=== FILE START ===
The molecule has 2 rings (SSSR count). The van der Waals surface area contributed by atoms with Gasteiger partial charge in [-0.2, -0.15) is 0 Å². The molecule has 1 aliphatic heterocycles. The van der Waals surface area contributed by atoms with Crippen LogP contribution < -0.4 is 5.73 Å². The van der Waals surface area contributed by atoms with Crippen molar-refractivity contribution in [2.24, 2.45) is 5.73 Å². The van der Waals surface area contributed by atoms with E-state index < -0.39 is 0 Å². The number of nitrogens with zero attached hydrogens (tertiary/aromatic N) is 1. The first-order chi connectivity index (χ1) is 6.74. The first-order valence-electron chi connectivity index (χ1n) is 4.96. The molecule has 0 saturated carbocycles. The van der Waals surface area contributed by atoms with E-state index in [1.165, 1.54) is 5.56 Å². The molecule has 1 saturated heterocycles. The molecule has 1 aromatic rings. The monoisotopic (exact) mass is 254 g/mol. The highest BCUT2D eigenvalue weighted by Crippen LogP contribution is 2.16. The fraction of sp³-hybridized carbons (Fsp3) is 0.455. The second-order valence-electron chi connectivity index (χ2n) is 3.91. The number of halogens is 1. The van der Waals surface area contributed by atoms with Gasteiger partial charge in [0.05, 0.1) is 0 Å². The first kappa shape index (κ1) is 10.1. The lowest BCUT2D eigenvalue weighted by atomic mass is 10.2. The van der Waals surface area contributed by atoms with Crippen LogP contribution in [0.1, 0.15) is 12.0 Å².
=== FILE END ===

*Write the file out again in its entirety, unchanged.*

The molecule has 2 rings (SSSR count). The van der Waals surface area contributed by atoms with Gasteiger partial charge in [-0.2, -0.15) is 0 Å². The molecule has 1 aliphatic heterocycles. The van der Waals surface area contributed by atoms with Crippen LogP contribution < -0.4 is 5.73 Å². The van der Waals surface area contributed by atoms with Crippen molar-refractivity contribution in [2.24, 2.45) is 5.73 Å². The van der Waals surface area contributed by atoms with E-state index < -0.39 is 0 Å². The number of nitrogens with zero attached hydrogens (tertiary/aromatic N) is 1. The first-order chi connectivity index (χ1) is 6.74. The first-order valence-electron chi connectivity index (χ1n) is 4.96. The molecule has 0 saturated carbocycles. The van der Waals surface area contributed by atoms with E-state index in [1.165, 1.54) is 5.56 Å². The molecule has 1 saturated heterocycles. The molecule has 1 aromatic rings. The monoisotopic (exact) mass is 254 g/mol. The highest BCUT2D eigenvalue weighted by Crippen LogP contribution is 2.16. The fraction of sp³-hybridized carbons (Fsp3) is 0.455. The second-order valence-electron chi connectivity index (χ2n) is 3.91. The number of halogens is 1. The van der Waals surface area contributed by atoms with Gasteiger partial charge in [0.05, 0.1) is 0 Å². The first kappa shape index (κ1) is 10.1. The lowest BCUT2D eigenvalue weighted by atomic mass is 10.2. The van der Waals surface area contributed by atoms with Crippen LogP contribution in [0.1, 0.15) is 12.0 Å².